The Insurance Reform Advisory Group (IRAG) has coordinated a working party to examine the obstacles experienced by Australians with mental illness when accessing or making a claim upon certain general insurance products.

This work comes in the wake of a Report released by the Mental Health Council of Australia and beyondblue (the national depression initiative) which details the results of a survey that focused on the experiences of people with mental illness when dealing with the insurance industry.

A joint initiative called the Mental Health & Insurance Project between the Mental Health Council of Australia (MHCA) and beyondblue conducted a survey of consumer experiences in the insurance space. The survey found that many people with mental illness have experienced discriminatory practices when dealing with the insurance industry.

Report on Mental Health, Discrimination & Insurance

The survey Report states that respondents reported they had difficulty in applying for, or making claims against insurance products, including income protection and travel insurance products. Barriers to access to insurance include: outright refusal by insurers in response to applications by respondents for insurance products; prohibitive premiums and excesses; and blanket exclusions for certain conditions which do not take a particular individual’s illness history, current health status, and prognosis into account.

The tensions between the treatment of mental illness and routine insurance practices are also highlighted in the Report. It was noted that insurance claims’ processes have the potential to produce counterproductive outcomes for insureds with mental illness. For example, the stress associated with prolonged claims processes may exacerbate symptoms for those suffering from depression and bipolar disorder. Contradictions between the management of good mental health outcomes and insurance practices were also identified by the Report.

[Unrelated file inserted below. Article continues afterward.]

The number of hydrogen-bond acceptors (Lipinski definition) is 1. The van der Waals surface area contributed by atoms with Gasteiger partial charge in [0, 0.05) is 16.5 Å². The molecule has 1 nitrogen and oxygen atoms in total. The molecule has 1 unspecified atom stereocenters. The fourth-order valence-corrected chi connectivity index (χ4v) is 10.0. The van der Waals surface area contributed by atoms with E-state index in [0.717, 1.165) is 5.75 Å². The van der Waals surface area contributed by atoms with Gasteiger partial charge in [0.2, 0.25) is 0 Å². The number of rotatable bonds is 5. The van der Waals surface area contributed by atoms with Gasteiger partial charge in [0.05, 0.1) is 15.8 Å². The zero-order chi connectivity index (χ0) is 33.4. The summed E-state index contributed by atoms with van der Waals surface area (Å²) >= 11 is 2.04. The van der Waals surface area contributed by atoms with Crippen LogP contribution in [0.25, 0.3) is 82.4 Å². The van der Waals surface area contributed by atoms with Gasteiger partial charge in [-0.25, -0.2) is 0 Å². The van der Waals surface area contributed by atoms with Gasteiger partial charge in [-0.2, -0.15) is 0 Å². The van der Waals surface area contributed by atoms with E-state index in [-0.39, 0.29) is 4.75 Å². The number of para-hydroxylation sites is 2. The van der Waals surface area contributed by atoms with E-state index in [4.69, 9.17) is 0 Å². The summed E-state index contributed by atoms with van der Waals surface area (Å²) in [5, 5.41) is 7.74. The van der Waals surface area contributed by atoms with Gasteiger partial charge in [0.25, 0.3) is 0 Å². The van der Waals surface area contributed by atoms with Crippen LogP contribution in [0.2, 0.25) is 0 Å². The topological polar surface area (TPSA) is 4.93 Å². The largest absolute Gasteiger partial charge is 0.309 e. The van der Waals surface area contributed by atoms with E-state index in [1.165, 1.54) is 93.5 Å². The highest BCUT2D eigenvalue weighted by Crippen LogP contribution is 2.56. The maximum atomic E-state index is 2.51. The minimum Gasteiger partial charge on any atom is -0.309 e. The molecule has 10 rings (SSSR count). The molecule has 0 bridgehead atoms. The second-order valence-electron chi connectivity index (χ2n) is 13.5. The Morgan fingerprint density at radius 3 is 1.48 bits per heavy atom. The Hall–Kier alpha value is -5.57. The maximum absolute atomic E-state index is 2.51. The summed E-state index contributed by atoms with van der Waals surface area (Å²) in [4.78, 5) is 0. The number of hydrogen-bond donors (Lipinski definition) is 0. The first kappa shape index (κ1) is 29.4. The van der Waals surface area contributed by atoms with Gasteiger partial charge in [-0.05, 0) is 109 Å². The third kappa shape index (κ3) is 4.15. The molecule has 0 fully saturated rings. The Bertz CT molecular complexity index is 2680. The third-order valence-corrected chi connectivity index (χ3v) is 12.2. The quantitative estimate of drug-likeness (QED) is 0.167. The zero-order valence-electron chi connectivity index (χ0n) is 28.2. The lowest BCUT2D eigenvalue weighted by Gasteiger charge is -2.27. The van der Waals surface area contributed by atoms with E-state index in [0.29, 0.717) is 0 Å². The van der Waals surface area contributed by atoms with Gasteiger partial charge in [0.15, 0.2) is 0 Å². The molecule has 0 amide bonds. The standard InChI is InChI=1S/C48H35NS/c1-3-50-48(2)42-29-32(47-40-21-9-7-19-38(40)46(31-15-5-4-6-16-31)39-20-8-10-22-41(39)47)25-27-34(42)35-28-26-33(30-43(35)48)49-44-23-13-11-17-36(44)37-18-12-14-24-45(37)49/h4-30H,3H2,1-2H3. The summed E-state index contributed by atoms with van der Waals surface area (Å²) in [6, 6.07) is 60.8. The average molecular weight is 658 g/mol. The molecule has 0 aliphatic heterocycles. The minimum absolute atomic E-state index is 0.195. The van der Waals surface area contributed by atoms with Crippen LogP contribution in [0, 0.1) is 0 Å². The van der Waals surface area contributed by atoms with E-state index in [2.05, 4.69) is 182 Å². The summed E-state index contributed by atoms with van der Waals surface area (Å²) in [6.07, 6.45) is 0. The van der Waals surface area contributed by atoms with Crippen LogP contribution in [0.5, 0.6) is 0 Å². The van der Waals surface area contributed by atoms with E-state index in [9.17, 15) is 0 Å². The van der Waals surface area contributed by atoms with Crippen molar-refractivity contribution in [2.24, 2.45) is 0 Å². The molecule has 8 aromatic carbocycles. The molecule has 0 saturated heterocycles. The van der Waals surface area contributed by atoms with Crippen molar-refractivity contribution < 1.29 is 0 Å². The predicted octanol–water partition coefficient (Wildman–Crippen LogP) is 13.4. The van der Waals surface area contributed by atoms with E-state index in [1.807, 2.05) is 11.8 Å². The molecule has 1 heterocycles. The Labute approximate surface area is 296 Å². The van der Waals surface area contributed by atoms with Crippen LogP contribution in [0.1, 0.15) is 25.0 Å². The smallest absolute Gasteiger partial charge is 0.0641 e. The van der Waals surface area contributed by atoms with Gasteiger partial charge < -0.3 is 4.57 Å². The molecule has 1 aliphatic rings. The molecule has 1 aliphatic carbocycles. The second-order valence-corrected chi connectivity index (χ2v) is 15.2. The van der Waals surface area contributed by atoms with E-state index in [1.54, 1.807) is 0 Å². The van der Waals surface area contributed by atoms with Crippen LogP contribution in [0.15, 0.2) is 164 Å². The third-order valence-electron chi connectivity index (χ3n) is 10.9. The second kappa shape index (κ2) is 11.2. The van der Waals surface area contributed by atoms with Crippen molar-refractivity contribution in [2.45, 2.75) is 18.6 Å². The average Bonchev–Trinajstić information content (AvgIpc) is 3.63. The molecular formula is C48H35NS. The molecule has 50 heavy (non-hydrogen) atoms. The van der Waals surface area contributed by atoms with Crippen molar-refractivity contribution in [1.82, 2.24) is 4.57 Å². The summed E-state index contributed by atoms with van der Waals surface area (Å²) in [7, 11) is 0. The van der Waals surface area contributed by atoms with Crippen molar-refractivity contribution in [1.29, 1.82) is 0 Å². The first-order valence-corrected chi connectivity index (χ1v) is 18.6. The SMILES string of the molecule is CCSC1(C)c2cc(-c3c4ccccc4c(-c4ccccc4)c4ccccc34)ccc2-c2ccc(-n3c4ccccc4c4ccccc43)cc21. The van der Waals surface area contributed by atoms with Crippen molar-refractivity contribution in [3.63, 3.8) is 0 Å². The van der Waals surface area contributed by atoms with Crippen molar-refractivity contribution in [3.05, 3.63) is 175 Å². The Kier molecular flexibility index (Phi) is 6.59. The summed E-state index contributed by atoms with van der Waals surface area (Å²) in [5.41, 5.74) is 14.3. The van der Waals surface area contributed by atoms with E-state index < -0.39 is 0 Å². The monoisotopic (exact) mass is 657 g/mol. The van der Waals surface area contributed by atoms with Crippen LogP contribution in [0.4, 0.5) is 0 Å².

IRAG examines insurance industry processes relating to mental health

The IRAG (chaired by the Hon Bill Shorten Minister for Financial Services) has coordinated a working party comprising representatives from government, insurance, and the mental health sector to investigate the interplay between key mental health issues and current insurance processes.

The IRAG working party is now examining whether:

  • insurance reform is needed to improve education about mental health and insurance processes for stakeholders in the community and in the insurance industry;
  • mental health conditions should be standardised so that they may be more easily categorised by underwriters;
  • voluntary guidelines should be developed for the insurance industry in order to address some existing areas of concern with the way that mental health issues are dealt with by insurers; and
  • a more effective complaints process should be developed to deal with some of the issues specific to claimants with mental illness.

In light of recent proposals for regulatory reform to improve access to insurance for older Australians, further developments aimed at addressing insurance issues for Australians living with mental illness are likely.